Skimming the Surface
It's set in colonial India and intents to act as a mouthpiece to highlight the plight of Hindu widows then (and, we are told, even today, something which needs to be substantiated). Few moments into the movie and it is easy to see why it's called ‘Water’. Water is symbolic at many levels. The obvious one being that the story unfolds on the banks of the river Ganges. Extended a little further, ‘Water’ could be symbolic of the significance that it's Gangajal has in Hindu culture - as a cleansing and purifying element. Seen in the context of the movie - as a cleansing and purifying element in the lives of the various characters, who are living in some forms of a personal hell that they seek deliverance from.
Therein lies the irony too – the very river considered to be the symbol of purity, has been sullied and desecrated down the ages, with scant regard towards what is actually needed to keep it pure, healthy and alive. And so, the story of the river could actually be the story of the women in the story – deified as Goddesses by the same culture that stoops to an ugly form of societal dominance to dehumanize them through the systematic elimination of all that is pleasurable from their lives once they are widowed (and hence, once they discontinue to serve any purpose in the family, and as a character in the movie states, ‘is just another mouth to feed’).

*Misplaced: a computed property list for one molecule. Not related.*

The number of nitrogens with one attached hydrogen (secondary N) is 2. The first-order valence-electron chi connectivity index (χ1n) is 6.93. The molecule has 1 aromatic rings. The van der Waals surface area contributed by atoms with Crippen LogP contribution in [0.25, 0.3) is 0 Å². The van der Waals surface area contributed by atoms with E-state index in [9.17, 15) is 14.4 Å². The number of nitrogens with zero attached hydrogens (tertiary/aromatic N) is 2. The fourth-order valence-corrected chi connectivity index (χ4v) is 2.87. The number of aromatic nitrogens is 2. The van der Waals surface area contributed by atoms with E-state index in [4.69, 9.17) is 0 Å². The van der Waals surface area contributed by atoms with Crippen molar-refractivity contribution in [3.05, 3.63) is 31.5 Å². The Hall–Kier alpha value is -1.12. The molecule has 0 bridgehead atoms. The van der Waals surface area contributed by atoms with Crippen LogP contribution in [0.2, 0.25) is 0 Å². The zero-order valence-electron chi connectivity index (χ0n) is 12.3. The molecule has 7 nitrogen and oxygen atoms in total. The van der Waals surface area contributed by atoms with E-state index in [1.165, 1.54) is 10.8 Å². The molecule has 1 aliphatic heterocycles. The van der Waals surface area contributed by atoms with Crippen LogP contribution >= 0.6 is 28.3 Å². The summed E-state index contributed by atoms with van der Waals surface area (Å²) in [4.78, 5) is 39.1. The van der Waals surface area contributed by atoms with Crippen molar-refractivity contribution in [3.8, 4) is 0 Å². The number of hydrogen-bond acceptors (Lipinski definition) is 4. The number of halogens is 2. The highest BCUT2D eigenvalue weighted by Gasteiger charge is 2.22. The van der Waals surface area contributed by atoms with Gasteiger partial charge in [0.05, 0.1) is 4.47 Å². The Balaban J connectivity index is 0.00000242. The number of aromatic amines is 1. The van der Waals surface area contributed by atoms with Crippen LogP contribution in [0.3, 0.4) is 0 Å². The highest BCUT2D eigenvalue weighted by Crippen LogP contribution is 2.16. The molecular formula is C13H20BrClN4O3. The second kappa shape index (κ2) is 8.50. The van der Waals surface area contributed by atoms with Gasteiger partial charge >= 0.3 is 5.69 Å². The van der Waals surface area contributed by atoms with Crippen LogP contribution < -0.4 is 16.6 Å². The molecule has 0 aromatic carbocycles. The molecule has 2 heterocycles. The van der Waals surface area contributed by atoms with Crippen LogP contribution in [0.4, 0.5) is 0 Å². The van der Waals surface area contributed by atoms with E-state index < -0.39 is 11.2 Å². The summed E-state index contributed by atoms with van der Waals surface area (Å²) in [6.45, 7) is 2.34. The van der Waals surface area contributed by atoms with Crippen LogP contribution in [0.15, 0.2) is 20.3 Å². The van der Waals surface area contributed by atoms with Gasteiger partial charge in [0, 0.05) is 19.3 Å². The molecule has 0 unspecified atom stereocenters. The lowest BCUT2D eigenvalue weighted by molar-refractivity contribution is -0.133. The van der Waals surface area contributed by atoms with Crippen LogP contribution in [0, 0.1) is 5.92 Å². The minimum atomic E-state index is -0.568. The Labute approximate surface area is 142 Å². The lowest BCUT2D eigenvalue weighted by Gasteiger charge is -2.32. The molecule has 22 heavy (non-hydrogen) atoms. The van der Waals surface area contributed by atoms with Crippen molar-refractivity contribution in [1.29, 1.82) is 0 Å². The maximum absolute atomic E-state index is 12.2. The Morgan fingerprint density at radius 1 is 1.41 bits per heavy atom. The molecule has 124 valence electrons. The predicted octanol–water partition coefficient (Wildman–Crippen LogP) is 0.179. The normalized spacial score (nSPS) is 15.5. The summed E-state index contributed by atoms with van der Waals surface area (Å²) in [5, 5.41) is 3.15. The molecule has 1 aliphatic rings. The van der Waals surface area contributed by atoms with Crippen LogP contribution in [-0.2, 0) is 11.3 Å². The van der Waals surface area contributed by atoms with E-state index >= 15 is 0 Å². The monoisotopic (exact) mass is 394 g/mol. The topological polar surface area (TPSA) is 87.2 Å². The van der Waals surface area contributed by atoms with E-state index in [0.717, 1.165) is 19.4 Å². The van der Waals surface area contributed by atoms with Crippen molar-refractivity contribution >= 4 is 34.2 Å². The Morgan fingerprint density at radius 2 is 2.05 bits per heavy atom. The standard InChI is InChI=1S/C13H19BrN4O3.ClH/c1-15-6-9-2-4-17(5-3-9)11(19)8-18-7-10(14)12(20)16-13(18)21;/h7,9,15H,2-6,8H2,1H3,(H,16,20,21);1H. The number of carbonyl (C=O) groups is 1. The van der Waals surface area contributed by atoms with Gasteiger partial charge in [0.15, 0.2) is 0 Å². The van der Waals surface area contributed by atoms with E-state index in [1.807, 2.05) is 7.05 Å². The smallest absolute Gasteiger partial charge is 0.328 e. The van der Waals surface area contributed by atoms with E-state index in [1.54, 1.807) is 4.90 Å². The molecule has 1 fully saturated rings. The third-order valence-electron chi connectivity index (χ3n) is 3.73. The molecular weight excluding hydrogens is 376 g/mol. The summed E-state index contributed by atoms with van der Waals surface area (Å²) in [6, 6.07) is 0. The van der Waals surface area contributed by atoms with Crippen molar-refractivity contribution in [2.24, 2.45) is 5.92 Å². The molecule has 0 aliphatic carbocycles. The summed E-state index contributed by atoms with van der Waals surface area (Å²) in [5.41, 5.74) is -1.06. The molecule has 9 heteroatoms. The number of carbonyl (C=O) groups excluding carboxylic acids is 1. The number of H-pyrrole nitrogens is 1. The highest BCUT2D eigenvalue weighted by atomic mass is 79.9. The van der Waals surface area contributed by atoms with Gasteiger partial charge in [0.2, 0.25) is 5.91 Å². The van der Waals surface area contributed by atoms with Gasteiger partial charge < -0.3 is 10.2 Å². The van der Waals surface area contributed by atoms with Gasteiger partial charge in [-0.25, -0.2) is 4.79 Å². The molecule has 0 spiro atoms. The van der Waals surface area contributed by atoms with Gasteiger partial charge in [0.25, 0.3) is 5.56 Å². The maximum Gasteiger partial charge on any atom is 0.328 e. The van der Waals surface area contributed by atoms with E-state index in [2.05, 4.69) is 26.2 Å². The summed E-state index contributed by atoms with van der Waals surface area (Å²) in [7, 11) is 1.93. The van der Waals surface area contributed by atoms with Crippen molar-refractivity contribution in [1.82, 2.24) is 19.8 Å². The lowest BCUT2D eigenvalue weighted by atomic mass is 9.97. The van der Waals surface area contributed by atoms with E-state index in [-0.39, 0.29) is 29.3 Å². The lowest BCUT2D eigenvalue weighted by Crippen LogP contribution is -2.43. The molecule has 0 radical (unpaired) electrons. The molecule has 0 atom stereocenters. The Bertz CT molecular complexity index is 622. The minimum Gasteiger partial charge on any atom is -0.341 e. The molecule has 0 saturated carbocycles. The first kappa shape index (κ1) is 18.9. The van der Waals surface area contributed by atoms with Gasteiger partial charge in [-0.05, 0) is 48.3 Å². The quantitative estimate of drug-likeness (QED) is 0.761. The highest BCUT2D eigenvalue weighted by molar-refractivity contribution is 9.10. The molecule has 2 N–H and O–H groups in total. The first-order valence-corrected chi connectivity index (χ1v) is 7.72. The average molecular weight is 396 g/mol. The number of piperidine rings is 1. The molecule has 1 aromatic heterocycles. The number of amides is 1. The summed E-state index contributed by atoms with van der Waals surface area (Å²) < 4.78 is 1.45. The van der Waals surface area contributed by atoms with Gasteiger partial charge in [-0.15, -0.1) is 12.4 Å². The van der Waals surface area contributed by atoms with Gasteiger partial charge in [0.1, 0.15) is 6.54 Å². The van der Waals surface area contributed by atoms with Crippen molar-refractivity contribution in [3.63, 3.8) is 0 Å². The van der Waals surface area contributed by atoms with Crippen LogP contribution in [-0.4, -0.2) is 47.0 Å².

Subsisting within the confines of a life marked by self-denial and forced abstinence (a hellish life which, ironically enough, according to the scriptures, is to ensure their place in heaven) - some of them aspire to be like the lotus, which blossoms despite the filth surrounding it. But then, neither is a woman a lotus (as one of the characters reminds us), nor is she desirous of being deified as a Goddess – she wants her place in the world, equivalent to any other human being, to enjoy and partake every worldly pleasure that she is entitled to, by virtue of being an individual. This, is my interpretation of what the director intends to convey through the movie. Also referred, in parallel, is the non-violent, nonetheless strident war of Mahatma Gandhi and his followers, towards achieving a similar objective – freedom. Making the freedom struggle for the country's independence another parable in the movie.